Editor’s Note: Health Central Hospital’s Patient and Family Advisory Council was recognized as a finalist for the 2018 Sherman Award for Excellence in Patient Engagement. The Sherman Award is co-sponsored by Taylor Healthcare and the IHI/NPSF Lucian Leape Institute. In addition to selecting Sherman Award winners each year, the judges name finalists when the caliber of their projects warrants special recognition. Winners and finalists were announced at the IHI/NPSF Patient Safety Congress held in Boston, Massachusetts, in May.
Staff members at Health Central Hospital in Ocoee, Florida, strive continuously to innovate and improve the quality of care they provide. Achieving that vision requires every team member and physician to work together to coordinate all aspects of the patient experience. In that spirit of continuous improvement, Health Central wanted to make the patient voice more present in all its endeavors.
Health Central, therefore, established its first Patient and Family Advisory Council (PFAC) in 2012 to ensure that those at the heart of the hospital had a voice at the table. Patient and Family Advisors (PFAs) now play a critical role at Health Central, serving on the PFAC and in many other roles throughout the organization. In 2016 alone, PFAs participated on 12 hospital committees, conducted 11,306 patient experience visits, and donated 6,658 hours (92% of which supported PFA patient rounding, recognized as a “best practice” during Health Central’s recent Joint Commission survey). They also serve as champions and mentors of this work, as faculty for the Florida Hospital Association’s Patient and Family Engagement (PFE) Learning Collaborative.
Looking beyond those quantifiable results, Health Central Hospital’s commitment to patient and family engagement is distinguished by its courage to step outside of the box. The hospital has developed new opportunities to advance the quality of care, many of which can be replicated in other hospitals.
Patient & Family Advisor rounding program
PFAs regularly observe key touch points between clinical staff and patients and their family members, independently conducting rounds on patients in the hospital and emergency department (ED). The program’s goal is to identify and address the immediate needs of current patients and collect information to guide long-term policy and service delivery changes. This practice moves beyond traditional interdisciplinary patient rounding. PFAs are able to obtain information that may not be readily available to time-pressed clinicians and hospital staff. They are able to relate naturally to patients as peers.
PFAs work closely with management and administration to report their insights on opportunities to improve the care experience, as well as identify successes and best practices.
Results of this innovative program have included a new ED policy to allow bereaved family members to remain with loved ones while clinicians removed life-sustaining equipment; a reduction in patient falls; and improved patient experience scores regarding staff concern for privacy. The federal Agency for Healthcare Research and Quality formally recognized and highlighted this initiative on its Health Care Innovations Exchange, which is governed by an Editorial Board of luminaries in the field of implementation science.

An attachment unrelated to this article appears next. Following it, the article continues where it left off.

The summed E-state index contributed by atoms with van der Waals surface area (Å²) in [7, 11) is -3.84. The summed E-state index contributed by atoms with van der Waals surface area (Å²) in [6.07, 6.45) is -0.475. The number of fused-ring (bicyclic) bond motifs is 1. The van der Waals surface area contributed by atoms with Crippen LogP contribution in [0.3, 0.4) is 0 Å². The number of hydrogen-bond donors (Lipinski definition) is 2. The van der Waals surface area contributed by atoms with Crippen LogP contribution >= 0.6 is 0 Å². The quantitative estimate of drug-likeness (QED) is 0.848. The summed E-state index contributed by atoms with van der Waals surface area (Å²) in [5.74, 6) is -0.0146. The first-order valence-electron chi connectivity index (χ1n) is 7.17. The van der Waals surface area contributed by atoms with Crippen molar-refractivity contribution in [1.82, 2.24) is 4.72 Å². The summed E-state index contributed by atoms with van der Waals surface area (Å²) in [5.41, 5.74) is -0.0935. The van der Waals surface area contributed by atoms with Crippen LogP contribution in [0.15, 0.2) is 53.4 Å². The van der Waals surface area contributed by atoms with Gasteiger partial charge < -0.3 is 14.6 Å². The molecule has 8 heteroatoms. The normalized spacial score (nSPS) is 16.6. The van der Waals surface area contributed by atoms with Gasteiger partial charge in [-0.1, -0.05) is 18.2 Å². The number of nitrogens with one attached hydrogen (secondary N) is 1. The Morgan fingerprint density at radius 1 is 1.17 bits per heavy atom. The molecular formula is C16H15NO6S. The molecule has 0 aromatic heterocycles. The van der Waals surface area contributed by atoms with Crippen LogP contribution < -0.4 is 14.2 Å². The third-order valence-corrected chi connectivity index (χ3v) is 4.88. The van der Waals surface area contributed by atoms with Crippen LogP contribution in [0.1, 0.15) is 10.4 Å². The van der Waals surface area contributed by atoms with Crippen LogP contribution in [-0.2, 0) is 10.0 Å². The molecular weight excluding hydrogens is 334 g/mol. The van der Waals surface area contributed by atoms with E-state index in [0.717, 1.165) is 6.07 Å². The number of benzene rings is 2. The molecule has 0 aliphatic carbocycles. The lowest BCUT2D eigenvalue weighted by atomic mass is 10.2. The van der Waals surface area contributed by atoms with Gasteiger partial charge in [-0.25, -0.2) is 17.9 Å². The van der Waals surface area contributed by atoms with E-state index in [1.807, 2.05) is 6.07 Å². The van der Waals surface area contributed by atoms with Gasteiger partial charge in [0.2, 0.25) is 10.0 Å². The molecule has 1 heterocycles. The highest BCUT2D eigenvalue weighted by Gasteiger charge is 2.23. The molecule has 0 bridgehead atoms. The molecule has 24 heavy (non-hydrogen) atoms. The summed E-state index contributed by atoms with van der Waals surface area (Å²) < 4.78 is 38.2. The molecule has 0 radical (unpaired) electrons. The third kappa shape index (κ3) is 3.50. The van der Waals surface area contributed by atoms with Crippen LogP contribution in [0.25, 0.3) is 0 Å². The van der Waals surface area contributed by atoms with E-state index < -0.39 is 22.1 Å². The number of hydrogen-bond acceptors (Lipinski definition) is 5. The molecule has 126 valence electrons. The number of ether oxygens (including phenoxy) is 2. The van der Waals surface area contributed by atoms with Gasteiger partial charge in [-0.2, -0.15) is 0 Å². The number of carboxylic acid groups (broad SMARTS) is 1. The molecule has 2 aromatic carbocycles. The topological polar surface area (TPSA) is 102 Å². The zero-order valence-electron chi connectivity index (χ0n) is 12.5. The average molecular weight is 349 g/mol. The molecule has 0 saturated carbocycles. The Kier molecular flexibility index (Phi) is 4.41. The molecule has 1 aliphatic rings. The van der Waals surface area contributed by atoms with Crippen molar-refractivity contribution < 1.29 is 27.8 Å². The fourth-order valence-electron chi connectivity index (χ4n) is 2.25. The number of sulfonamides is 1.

Executive leadership round-table discussions
Through round-table discussions, C-suite executives have an opportunity to meet with PFAs to hear the patient and family perspective when considering a variety of strategic planning and conceptual ideas, e.g., patient care proposals, possible modifications to operational business models, proposed changes to patient procedures and processes, and patient-centered service development ideas. By offering this formal mode of communication between the hospital and patients and their family members, administrators are provided with guidance and critical insight not otherwise available to them.
This practice has profoundly improved “touch-point practices,” a quality improvement concept that addresses each point at which a health care provider or team member interacts with patients and families. Health Central’s administrators know that streamlining, strengthening, and improving each contact with the patient, as well as coordinating transitions between each of the many touch-points, is key to top quality care. Recent touch-point adjustments resulting from this collaborative process resulted in improvements to food services delivery, patient communication education through AIDET (Acknowledge, Introduce, Duration, Explanation, and Thank You) simulation training, discharge planning, and the in-room patient whiteboard communication initiative.
Health insurance navigator
Recognizing that many patients lacked health care coverage, and understanding the psychological and financial ramifications that may result, leadership arranged for a PFAC member to receive Health Insurance Navigator training. This PFA has been instrumental in helping the uninsured population in West Orange County enroll in health plans through the Health Insurance Marketplace. In addition to deploying this PFA to local community events, Health Central has designated a space adjacent to the patient registration area for Navigators to enroll uninsured patients and provide clarity and understanding about the confusing and difficult world of health care insurance. This program has been successful in empowering patients in health care decision-making while allowing them to focus solely on regaining their health.